Vertical change in internal audit

Analysis

Vertical change in internal audit 

A prescription for averting crises and envisioning the future

Products, services, markets, customers, and organizations all evolve over time. But all change isn’t created equal. Learn more about vertical change versus horizontal change, what vertical change means for chief audit executives, and other insights gleaned from Deloitte’s 2016 Global Chief Audit Executive (CAE) Forum.

Many companies—and internal audit functions—engage in horizontal change when vertical change is required for successful adaptation.

Vertical versus horizontal change

At the 2016 CAE Forum, guest speaker Magnus Lindkvist, a futurist and business analyst, explained that horizontal change manifests itself in several ways:

  • The tendency of companies to do the same thing in more places. For example, a German auto manufacturer expands its sales and marketing to China.
  • The proclivity to create “new” products within existing lines. Consider a global confectioner that added three flavors to its “plain and peanut” lineup—coffee, honey, and chili. Is this an example of bold product development? Or more of the same?
  • The appearance of “R&D” in strategy plans. But in this case, Lindkvist said, R&D stands for “rip off and duplicate.”

In stark contrast is the notion of vertical change, which is defined by the following ingredients:

  • Look for secrets. Actively avoid trends and groupthink, which can suppress creativity. Instead, ponder the mysteries. Include unconventional thinkers on your teams.
  • Experiment. Don’t assume the future will be an application of previously known knowledge. Test limits. Challenge assumptions. Act boldly. “More of the same” yields nothing but greater quantities of sameness.
  • Be patient. Don’t be afraid to fail—it’s a necessary step toward success. Cultivate productive failure. Draw and share lessons from each attempt. Adopt a positive mindset: It’s not actually failure; it’s “pre-success.”

Applying vertical change to internal audit

The concept of vertical change applies both within and outside internal audit. Just as the organization as a whole must adapt or disappear, so too must its internal audit group.

The internal audit function must envision and embrace the future to remain relevant. It must apply its analytical and creative talents to itself and to the organization it serves. That way, both can avoid complacency in success and remain unrelenting in the drive to innovate.

But even as internal audit applies the principles of vertical change to its own shop, it must be aware of the need to take its stakeholders along for the ride. Making changes that allow internal audit to work better and faster, and to have greater impact, is positive only if the company is aware of, prepared for, and desirous of that change.

Shifting to a vertical construct

Transforming internal audit from a horizontal construct—doing more of the same—to a vertical construct—pushing boundaries, envisioning the future, and providing more value and actionable insights to the business—requires a shift in mindset and culture.

Traditional skills and backgrounds must be augmented with a broader spectrum of talent. Old approaches and assumptions must give way to bold thinking. Internal audit can no longer play around the edges. It must elbow its way into the game, force the action, and drive the outcome.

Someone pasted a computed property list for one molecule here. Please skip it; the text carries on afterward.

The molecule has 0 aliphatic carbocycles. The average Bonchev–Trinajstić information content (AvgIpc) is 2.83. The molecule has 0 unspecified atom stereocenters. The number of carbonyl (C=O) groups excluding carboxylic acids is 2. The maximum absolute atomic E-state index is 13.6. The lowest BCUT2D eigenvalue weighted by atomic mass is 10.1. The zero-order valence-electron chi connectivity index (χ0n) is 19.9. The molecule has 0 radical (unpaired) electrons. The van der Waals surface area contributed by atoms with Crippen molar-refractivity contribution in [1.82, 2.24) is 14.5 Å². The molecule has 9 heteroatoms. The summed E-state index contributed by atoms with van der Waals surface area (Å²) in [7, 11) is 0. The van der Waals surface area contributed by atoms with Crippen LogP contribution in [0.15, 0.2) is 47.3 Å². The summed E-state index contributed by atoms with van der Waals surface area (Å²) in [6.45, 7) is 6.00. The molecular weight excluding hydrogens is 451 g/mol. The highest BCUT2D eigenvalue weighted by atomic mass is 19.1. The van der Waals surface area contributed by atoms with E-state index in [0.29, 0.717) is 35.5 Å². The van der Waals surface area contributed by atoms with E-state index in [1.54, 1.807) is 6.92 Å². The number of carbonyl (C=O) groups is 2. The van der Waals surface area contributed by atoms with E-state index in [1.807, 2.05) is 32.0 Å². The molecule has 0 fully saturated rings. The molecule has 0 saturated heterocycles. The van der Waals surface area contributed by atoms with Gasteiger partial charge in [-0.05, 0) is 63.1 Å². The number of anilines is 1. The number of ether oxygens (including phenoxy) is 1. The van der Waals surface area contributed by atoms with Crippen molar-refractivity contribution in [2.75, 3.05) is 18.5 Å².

The success of the organization—and the relevance of internal audit—hangs in the balance.

More insights from the CAE Forum

Two additional topics covered during the CAE Forum include internal audit’s role in crisis management and envisioning the internal audit function of the future.

Crisis averted
During his career as a partner in professional services firms and in leadership positions in corporate internal audit functions, CAE Forum speaker David Viles has carefully studied many corporate crises. His conclusion? “A large percentage of crises are foreseeable.”

At the root of many crises, said Viles, there seems to be some sort of failure in operational discipline—the absence of simple and clear requirements that guide employee actions and behavior, or the failure of management to hold people accountable. To help embed and check operational discipline, internal audit should spend less time auditing numbers and more time auditing culture, he said.

A key question helps provide focus: “What do people do when no one is watching?” Internal audit can help ensure that the answer is “The right thing” by taking steps to tilt the playing field, making the easiest thing to do also the right thing to do.

Internal audit of the future 
With Lindkvist’s thoughts on vertical change and Viles’s ideas on operational discipline firmly in mind, participants brainstormed about the future and internal audit’s role in it. Attendees were asked to complete the question, “Wouldn’t it be great if in the year 2020 the internal audit function …?” Here are a few responses to that exercise.

Wouldn’t it be great if internal audit …

  • Had innovative staffing models and became a magnet for talent?
  • Could anticipate risks over the horizon?
  • Delivered powerful and insightful communications?
  • Utilized analytics and technology to transform?
To help embed and check operational discipline, internal audit should spend less time auditing numbers and more time auditing culture.

To learn more about the insights gleaned from the CAE Forum, read the full report, Vertical change: How internal audit can help avert crises, envision the future, and “make magic.” For information about our services, visit our Internal Audit page.

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